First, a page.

Monday, November 24, 2008

Now There Are Four - Time Magazine - Studebaker

An interesting article about the demise of US Studebaker manufacturing from 1963.

"Studebaker Corp. announced that it was dropping auto production in the U.S.—111 years after its founding as a carriage maker and 61 since it turned out its first auto."

"What happened to Studebaker? South Bend was too remote from Detroit to enable the company to move quickly with all the industry's new trends, and Studebaker's ancient plant there was hopelessly inefficient. The company's dealer organization was too small, haphazard and ineffectual. Efforts to revitalize the company were snarled by lack of cash and a series of incredible production snafus."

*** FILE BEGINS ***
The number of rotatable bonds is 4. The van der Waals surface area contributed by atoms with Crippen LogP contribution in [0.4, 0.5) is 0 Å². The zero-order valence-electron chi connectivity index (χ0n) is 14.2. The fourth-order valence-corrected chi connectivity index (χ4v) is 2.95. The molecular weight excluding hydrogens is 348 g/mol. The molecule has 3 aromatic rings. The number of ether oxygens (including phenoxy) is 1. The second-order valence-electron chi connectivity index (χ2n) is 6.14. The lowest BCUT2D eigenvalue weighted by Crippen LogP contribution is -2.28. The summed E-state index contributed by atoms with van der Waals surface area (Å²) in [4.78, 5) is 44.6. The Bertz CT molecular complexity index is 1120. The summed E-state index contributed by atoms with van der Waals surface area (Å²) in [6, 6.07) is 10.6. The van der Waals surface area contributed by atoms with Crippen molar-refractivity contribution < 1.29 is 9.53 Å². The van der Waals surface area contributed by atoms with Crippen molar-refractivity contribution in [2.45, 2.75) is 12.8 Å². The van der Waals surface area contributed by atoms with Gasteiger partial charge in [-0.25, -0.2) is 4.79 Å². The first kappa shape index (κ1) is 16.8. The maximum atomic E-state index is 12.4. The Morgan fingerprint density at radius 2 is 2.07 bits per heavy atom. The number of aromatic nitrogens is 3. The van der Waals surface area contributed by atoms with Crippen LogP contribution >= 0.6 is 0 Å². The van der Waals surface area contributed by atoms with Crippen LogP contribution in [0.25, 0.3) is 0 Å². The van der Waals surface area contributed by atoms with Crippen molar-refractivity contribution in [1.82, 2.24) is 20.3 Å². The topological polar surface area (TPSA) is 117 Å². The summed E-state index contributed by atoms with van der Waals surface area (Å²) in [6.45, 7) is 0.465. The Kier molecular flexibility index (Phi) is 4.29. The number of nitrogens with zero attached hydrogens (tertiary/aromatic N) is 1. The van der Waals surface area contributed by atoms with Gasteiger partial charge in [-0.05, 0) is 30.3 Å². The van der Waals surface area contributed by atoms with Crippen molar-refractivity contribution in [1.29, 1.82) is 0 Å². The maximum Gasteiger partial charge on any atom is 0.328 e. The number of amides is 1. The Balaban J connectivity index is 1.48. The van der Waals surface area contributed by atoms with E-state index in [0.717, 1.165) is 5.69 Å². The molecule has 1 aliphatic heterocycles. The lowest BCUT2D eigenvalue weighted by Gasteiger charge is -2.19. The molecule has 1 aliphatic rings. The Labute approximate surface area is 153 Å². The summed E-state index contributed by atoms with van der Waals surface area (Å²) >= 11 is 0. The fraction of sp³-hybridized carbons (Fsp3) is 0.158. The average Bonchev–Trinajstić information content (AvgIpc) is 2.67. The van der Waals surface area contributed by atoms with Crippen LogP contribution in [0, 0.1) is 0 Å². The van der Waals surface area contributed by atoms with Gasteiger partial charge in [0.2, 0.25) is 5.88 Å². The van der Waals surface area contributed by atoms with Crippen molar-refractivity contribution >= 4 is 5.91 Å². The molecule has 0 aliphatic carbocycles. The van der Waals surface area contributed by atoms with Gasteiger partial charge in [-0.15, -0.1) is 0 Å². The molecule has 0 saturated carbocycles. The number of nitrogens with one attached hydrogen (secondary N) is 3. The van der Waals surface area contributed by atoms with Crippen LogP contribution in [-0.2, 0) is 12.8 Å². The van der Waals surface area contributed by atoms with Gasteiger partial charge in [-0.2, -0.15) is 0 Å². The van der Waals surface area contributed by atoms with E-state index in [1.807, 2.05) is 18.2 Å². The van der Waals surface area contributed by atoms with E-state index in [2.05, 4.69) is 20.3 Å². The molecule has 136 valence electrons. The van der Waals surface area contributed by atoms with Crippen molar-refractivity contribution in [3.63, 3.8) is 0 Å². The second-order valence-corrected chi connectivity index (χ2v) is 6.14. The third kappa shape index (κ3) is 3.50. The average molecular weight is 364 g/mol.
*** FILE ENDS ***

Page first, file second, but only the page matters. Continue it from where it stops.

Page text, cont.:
"Studebaker may be largely out of autos, but it is by no means out of business. Under Egbert's direction, Studebaker picked up so many new companies (appliances, chemicals, superchargers) that half of its $400 million sales this year came from nonautomotive divisions. These divisions earned $12 million—though the company will end the year heavily in the red because of auto losses and the cost of closing the South Bend plant. Freed from its auto losses and armed with a healthy tax write-off, Studebaker says that it expects to make an overall profit next year."

Read the complete Time Magazine article from 1963 here.

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